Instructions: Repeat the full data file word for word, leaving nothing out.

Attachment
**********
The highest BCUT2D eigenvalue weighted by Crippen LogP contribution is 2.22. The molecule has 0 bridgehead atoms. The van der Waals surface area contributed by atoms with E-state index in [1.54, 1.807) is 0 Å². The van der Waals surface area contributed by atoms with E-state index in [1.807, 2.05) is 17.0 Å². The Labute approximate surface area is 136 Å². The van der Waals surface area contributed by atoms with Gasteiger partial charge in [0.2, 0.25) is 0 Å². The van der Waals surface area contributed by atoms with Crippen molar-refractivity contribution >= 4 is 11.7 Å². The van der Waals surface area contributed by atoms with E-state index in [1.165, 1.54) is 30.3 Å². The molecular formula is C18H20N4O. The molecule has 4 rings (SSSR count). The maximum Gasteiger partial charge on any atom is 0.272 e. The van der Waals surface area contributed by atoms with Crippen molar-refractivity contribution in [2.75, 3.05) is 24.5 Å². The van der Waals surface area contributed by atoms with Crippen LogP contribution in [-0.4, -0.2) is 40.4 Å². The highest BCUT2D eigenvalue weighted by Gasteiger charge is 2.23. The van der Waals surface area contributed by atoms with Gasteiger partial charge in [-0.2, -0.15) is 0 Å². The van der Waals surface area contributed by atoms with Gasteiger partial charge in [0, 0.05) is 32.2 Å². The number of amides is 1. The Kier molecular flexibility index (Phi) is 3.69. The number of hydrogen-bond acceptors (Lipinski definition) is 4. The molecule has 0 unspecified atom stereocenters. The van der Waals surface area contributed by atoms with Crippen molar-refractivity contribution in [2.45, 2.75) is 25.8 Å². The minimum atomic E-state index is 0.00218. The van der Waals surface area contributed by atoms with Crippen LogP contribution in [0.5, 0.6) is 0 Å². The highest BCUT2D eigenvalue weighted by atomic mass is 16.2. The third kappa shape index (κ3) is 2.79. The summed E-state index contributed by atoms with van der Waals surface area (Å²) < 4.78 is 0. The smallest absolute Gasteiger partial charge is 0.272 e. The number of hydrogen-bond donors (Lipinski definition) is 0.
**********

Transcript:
The highest BCUT2D eigenvalue weighted by Crippen LogP contribution is 2.22. The molecule has 0 bridgehead atoms. The van der Waals surface area contributed by atoms with E-state index in [1.54, 1.807) is 0 Å². The van der Waals surface area contributed by atoms with E-state index in [1.807, 2.05) is 17.0 Å². The Labute approximate surface area is 136 Å². The van der Waals surface area contributed by atoms with Gasteiger partial charge in [0.2, 0.25) is 0 Å². The van der Waals surface area contributed by atoms with Crippen molar-refractivity contribution >= 4 is 11.7 Å². The van der Waals surface area contributed by atoms with E-state index in [1.165, 1.54) is 30.3 Å². The molecular formula is C18H20N4O. The molecule has 4 rings (SSSR count). The maximum Gasteiger partial charge on any atom is 0.272 e. The van der Waals surface area contributed by atoms with Crippen molar-refractivity contribution in [2.75, 3.05) is 24.5 Å². The van der Waals surface area contributed by atoms with Crippen LogP contribution in [-0.4, -0.2) is 40.4 Å². The highest BCUT2D eigenvalue weighted by Gasteiger charge is 2.23. The van der Waals surface area contributed by atoms with Gasteiger partial charge in [-0.2, -0.15) is 0 Å². The van der Waals surface area contributed by atoms with Gasteiger partial charge in [0, 0.05) is 32.2 Å². The number of amides is 1. The Kier molecular flexibility index (Phi) is 3.69. The number of hydrogen-bond acceptors (Lipinski definition) is 4. The molecule has 0 unspecified atom stereocenters. The van der Waals surface area contributed by atoms with Crippen molar-refractivity contribution in [2.45, 2.75) is 25.8 Å². The minimum atomic E-state index is 0.00218. The van der Waals surface area contributed by atoms with Crippen LogP contribution in [0.5, 0.6) is 0 Å². The highest BCUT2D eigenvalue weighted by atomic mass is 16.2. The third kappa shape index (κ3) is 2.79. The summed E-state index contributed by atoms with van der Waals surface area (Å²) < 4.78 is 0. The smallest absolute Gasteiger partial charge is 0.272 e. The number of hydrogen-bond donors (Lipinski definition) is 0.